Bloodshed and Unrest: A Guide to the Protests in Ukraine, Venezuela and Thailand

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BLOODSHED AND UNREST A GUIDE TO THE PROTESTS IN UKRAINE, VENEZUELA AND THAILAND

Not a day has gone by in the last few months without a report from somewhere in the world on a political protest between opposition groups and their government. Lately, attention has been focused on Ukraine, Venezuela and Thailand, three countries where the citizens have accused their leaders of behaving badly.

While all three protests are unified by the same generic principle, each movement reached a tipping point in different ways. TheBlot has put together this non-comprehensive catch-up guide to help you understand how each protest started, what demonstrators are demanding and where things are today.

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Ukraine

What started it? 

In November, Ukrainian President Viktor Yanukovych suspended trade talks with the European Union that many believed would be beneficial to improving the country’s socioeconomic status with Europe. Yanukovych, who had promised to sign the deal a year before, was unwilling to accept one demand from EU leaders: release a political opponent named Yulia Tymoshenko from jail.

Ukraine also faced tough economic restrictions from Russia, including duty fees on shipments coming from Kiev. After Yanukovych suspended trade talks with the EU, Ukraine announced a deal with Russia. Under the deal, Moscow would buy $15 billion of Kiev’s debt and slash the cost of natural gas for the country (it’s been reported that 60 percent of Ukraine’s natural gas is imported from Russia). Protests began a few days after the deal was announced.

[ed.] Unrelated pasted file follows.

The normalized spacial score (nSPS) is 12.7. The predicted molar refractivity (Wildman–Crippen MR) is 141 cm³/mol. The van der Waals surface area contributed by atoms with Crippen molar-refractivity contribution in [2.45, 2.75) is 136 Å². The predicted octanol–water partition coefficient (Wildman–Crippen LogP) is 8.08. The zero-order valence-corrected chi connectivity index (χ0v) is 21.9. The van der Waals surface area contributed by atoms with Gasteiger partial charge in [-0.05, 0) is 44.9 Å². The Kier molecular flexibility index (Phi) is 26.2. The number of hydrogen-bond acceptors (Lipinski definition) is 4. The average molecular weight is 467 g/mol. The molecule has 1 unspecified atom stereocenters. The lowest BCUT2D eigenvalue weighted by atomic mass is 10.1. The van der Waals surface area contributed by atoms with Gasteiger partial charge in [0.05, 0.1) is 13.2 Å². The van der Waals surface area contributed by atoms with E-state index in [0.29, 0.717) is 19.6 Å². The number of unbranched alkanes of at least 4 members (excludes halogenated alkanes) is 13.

What do protesters want? 

Initially, demonstrators formed the EuroMaidan protests by calling on Yanukovych to restart trade talks with the EU leaders. But after a violent attempt by government officials to disperse EuroMaidan protesters in late November, along with the enactment of an anti-protest law that banned people from wearing masks and setting up tents at rallies without police permission, protesters broadened their demands by calling for constitutional reform (the anti-protest law was eventually scrapped). Demonstrators feel Yanukovych has too much power, and they want to see more power given to the Rada, Ukraine’s parliament.

What’s the latest? 

Last month, Yanukovych announced concessions that would have seen opposition leader Arseniy Yatsenyuk become the prime minister with the ability to abolish the government, as well as offers to review constitutional changes. The opposition said these offers didn’t go far enough.

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Last week, the government dropped charges against several protesters who had been arrested in exchange for demonstrators leaving Kiev’s City Hall and other government buildings. But bloody clashes resumed on Tuesday after the speaker of parliament refused to take up amendments that would limit Yanukovych’s presidential power. More than two dozen people died.

The government announced a truce on Wednesday, but it failed to hold. Dozens were killed and hundreds were injured after violence reignited at Kiev’s Independence Square on Thursday. It’s not clear who fired the first shot. The day was one of the bloodiest in Ukraine’s 22-year post-Soviet history.

There were promising signs Friday morning that a deal reached between the president and opposition leaders could bring an end to the country’s conflict, but it remains to be seen if the deal will have any lasting effect.

Venezuela

What started it?

Opposition leader Leopold López has been in charge of a growing movement challenging the leadership of Venezuelan President Nicolás Maduro, who took over when former President Hugo Chavez died last March. López has accused Maduro of making things economically worse for the country since he took office. The shambled economy has made it difficult for citizens to get food and other necessities like cooking oil and toilet paper.

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What do protesters want?